So the scope is great for a crowd funded game, what of the technical aspects? Well, here’s where things go slightly wrong. Not massively, not for me personally anyway, but this is where you can see a little more spit and polish is needed (and the devs are patching it regularly at the moment). The start up offers an incredibly long load just to get to the main menu, though the load into the game is more respectable if still not short. Graphics can be very nice, especially in cutscenes, but there’s also an element of jank that spoils the illusion. Character models load in pieces, textures load in slowly sometimes and the frame rate can also judder relatively often. I’ve walked past headless people, left my horse floating above a fence after a failed jump and had people follow me around as if I was trespassing whilst in a public area. Kingdom Come: Deliverance is not without bugs, there are reports of big game breaking ones too, but the ones I encountered didn’t subtract from my enjoyment all that much. Hopefully with more work even these can be smoothed out.

There are some design based negatives as well. The UI isn’t great, looking rather basic and not giving you all the information you’d ideally need. You can’t save whenever you like, you can’t even save and quit (although that is coming apparently). The game autosaves when you sleep in your own bed, when you start a quest (not when you finish it) or you have to use expensive, one use only items to manually save. Maybe they don’t want you save scumming but there were times when I couldn’t save because I couldn’t use my bed (Henry didn’t believe there was time) or afford the save item, so I’d just lose, not necessarily progress but exploration when I had to stop playing. Also, you may not be able to save scum but you better believe that if I think I’m about to go do something difficult then I go take a little nap to activate the save, so giving me an option in the menu would be far more helpful.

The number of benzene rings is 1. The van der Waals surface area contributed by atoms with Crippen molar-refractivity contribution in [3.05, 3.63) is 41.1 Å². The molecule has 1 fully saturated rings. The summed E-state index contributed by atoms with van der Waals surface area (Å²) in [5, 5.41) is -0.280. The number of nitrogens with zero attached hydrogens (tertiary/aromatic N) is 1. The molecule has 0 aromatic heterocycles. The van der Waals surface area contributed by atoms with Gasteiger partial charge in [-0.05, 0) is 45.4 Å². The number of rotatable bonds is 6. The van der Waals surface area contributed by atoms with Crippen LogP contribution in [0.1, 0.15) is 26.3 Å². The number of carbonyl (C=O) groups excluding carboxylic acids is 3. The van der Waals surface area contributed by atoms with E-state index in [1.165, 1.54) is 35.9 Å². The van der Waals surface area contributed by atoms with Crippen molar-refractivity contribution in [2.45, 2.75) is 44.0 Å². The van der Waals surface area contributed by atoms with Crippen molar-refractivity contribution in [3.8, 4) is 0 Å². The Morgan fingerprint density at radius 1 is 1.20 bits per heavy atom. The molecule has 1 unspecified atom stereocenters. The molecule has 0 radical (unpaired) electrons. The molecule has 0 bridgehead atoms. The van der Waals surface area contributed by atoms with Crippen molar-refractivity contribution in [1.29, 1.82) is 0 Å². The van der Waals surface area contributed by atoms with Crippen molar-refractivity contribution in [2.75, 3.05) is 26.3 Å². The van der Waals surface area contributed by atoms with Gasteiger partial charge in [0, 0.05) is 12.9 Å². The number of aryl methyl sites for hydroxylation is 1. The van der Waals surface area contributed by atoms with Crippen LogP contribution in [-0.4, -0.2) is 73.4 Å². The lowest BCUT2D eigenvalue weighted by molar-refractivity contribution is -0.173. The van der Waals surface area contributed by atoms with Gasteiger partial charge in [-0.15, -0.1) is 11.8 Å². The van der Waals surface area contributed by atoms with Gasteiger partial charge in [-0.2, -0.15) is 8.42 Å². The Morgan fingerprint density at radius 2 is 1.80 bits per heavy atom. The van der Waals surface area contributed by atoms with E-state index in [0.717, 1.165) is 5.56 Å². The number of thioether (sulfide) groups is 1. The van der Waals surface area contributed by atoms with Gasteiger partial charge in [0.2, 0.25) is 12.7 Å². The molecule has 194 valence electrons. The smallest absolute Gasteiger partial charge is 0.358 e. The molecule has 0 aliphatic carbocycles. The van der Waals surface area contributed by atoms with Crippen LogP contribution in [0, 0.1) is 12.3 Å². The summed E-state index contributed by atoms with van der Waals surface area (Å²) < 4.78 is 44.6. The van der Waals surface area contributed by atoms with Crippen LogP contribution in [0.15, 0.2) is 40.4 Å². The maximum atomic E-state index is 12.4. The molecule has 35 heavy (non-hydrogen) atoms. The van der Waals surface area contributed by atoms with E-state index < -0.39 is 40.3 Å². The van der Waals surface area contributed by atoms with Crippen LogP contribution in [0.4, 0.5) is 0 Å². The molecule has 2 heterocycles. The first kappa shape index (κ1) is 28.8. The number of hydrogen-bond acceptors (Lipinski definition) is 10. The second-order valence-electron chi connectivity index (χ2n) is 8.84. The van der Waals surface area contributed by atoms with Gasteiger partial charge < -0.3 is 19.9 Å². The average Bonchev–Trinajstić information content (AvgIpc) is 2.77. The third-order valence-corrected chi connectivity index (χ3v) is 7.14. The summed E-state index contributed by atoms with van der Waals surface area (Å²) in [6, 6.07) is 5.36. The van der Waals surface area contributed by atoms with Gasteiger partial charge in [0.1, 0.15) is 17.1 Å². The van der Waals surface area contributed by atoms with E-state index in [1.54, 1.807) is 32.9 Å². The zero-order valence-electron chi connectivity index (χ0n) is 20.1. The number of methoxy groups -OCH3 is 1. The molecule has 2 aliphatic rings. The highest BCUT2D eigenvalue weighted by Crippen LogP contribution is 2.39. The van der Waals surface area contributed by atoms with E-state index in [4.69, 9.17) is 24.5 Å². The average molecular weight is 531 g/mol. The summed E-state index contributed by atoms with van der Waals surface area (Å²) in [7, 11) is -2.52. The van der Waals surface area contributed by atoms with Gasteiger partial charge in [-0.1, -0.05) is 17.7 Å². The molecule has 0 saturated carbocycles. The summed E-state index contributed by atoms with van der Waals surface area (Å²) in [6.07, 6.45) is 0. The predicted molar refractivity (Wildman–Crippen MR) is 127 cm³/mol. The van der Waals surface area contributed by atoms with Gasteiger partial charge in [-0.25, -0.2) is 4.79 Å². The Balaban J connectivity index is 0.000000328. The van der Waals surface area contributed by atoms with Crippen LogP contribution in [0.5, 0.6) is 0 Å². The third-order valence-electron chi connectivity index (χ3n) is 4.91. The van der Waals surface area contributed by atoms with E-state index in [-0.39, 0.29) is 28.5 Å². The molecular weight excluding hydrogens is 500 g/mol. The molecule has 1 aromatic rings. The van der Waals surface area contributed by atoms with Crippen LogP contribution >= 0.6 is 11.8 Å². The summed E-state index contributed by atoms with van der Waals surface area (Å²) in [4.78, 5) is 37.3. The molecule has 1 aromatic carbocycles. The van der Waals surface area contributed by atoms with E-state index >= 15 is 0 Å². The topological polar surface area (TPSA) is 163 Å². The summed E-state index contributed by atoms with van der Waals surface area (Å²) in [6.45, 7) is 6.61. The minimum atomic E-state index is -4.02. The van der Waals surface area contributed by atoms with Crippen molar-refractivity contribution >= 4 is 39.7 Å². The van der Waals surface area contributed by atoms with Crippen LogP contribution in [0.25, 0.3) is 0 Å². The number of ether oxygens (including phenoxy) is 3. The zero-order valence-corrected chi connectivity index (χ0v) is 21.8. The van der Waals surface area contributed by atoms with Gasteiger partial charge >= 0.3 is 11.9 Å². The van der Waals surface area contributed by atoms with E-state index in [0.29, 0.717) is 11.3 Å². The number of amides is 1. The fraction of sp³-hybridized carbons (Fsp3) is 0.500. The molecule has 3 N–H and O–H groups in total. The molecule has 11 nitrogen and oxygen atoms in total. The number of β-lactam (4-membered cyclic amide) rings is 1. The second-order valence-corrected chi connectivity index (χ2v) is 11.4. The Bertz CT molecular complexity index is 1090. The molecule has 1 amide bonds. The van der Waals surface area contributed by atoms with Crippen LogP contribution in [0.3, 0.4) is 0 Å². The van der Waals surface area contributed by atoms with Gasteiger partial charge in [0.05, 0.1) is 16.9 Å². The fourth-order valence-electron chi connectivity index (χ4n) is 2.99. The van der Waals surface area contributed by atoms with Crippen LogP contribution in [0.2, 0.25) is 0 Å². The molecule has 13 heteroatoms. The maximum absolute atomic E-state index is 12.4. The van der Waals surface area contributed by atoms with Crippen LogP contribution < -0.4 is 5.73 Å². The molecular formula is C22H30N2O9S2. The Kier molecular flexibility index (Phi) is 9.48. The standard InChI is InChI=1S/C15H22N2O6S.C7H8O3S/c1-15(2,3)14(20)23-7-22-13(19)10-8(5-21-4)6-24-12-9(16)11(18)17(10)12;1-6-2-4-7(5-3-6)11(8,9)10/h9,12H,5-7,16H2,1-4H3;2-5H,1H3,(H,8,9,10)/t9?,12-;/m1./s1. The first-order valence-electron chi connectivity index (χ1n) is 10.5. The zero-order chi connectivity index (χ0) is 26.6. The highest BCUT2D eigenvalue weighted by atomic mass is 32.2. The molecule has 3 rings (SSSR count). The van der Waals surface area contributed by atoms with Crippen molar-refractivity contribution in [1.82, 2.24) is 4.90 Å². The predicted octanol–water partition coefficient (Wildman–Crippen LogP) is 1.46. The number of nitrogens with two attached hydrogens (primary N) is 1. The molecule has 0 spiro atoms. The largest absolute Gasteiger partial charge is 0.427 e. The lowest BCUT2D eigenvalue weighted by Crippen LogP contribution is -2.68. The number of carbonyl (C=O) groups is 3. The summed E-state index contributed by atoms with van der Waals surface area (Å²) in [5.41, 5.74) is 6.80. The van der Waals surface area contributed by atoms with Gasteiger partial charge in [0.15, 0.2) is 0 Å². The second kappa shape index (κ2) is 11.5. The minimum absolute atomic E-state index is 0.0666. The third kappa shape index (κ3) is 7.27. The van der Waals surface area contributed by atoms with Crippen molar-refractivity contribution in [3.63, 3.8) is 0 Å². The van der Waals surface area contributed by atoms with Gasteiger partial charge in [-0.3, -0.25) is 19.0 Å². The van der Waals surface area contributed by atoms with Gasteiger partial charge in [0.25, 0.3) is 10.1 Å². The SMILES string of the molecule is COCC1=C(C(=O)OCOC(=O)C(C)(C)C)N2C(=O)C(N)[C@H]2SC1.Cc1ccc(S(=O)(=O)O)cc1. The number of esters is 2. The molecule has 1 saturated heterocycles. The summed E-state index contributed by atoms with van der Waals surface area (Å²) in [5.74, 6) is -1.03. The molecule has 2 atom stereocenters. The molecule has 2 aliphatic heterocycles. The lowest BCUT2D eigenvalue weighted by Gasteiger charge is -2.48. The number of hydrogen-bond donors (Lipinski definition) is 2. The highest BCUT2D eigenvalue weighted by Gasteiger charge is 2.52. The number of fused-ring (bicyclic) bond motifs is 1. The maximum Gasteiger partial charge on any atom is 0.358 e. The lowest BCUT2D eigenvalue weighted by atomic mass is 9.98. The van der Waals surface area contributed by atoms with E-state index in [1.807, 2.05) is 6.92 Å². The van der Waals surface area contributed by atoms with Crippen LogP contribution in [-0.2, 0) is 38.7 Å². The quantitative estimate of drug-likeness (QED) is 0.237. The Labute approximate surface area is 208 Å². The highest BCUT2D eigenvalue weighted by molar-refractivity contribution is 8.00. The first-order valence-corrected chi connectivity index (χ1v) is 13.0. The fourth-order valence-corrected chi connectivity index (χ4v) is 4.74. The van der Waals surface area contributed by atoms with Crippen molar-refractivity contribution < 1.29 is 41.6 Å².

Tutorials are very weak, with elements not being explained sufficiently. Speaking of which the lock picking mini game is not enjoyable at all. You have to use the right stick to find the sweet spot and then rotate the left stick anti-clockwise whilst using the right stick to stay in that sweet spot as it rotates around. Even the very easy ones are nigh on impossible early on thanks to a poor explanation and sure, now I can do it and as I do it more my character improves as well making them easier, but at no point is it fun. Pickpocketing is far simpler but doesn’t give you a lot of feedback meaning you can fail for seemingly no reason and the interface is a little unresponsive.

However, again I have to say that these things didn’t hamper my enjoyment too much. Could they be better? Of course, but roaming the land, interacting with nobles and peasants alike, skulking in the shadows at night and helping everyone I can by day has been incredibly engrossing. The slow pace has been enjoyable, allowing me to take things in my stride and levelling my character feels like it means something. You may want to wait a few months for the kinks to hopefully be ironed out but for those with a fondness for this style of game then whenever you do take a look you’ll be in for a treat.

Kingdom Come: Deliverance
8 Overall
Pros
+ A vast open world adventure
+ Acting is great
+ Realism works in its favour
+ Levelling is rewarding
Cons
- Buggy
- Some UI issues
- Stealth mini games aren't great
Summary
Kingdom Come: Deliverance is rough around the edges but offers an adventure worth taking for those who prefer a more realistic, slower pace to their open world RPG.

Gareth

About Gareth

Gareth's our go to guy for anything difficult to review. And all the weird Japanese stuff that we can't figure out.